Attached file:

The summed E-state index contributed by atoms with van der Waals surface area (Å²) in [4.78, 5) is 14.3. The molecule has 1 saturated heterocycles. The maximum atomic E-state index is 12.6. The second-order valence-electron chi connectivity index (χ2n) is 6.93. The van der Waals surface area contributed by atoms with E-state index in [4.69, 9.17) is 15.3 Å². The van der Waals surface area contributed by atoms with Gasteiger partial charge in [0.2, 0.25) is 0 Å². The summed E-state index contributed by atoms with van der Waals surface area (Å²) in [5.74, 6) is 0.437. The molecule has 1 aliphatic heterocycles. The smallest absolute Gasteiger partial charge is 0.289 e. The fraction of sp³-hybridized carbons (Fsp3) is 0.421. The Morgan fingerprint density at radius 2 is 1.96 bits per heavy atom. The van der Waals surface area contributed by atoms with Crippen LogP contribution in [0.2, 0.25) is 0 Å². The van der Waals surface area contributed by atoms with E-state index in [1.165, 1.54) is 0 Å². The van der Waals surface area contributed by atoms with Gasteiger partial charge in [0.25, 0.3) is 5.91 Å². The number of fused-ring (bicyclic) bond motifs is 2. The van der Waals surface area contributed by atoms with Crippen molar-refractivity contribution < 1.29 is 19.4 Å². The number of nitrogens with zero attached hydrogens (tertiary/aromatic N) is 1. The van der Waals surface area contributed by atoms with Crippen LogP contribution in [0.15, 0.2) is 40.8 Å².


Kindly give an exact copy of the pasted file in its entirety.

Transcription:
The summed E-state index contributed by atoms with van der Waals surface area (Å²) in [4.78, 5) is 14.3. The molecule has 1 saturated heterocycles. The maximum atomic E-state index is 12.6. The second-order valence-electron chi connectivity index (χ2n) is 6.93. The van der Waals surface area contributed by atoms with E-state index in [4.69, 9.17) is 15.3 Å². The van der Waals surface area contributed by atoms with Gasteiger partial charge in [0.2, 0.25) is 0 Å². The summed E-state index contributed by atoms with van der Waals surface area (Å²) in [5.74, 6) is 0.437. The molecule has 1 aliphatic heterocycles. The smallest absolute Gasteiger partial charge is 0.289 e. The fraction of sp³-hybridized carbons (Fsp3) is 0.421. The Morgan fingerprint density at radius 2 is 1.96 bits per heavy atom. The van der Waals surface area contributed by atoms with Crippen LogP contribution in [0.2, 0.25) is 0 Å². The van der Waals surface area contributed by atoms with E-state index in [1.165, 1.54) is 0 Å². The van der Waals surface area contributed by atoms with Gasteiger partial charge in [0.25, 0.3) is 5.91 Å². The number of fused-ring (bicyclic) bond motifs is 2. The van der Waals surface area contributed by atoms with Crippen molar-refractivity contribution < 1.29 is 19.4 Å². The number of nitrogens with zero attached hydrogens (tertiary/aromatic N) is 1. The van der Waals surface area contributed by atoms with Crippen LogP contribution in [0.15, 0.2) is 40.8 Å².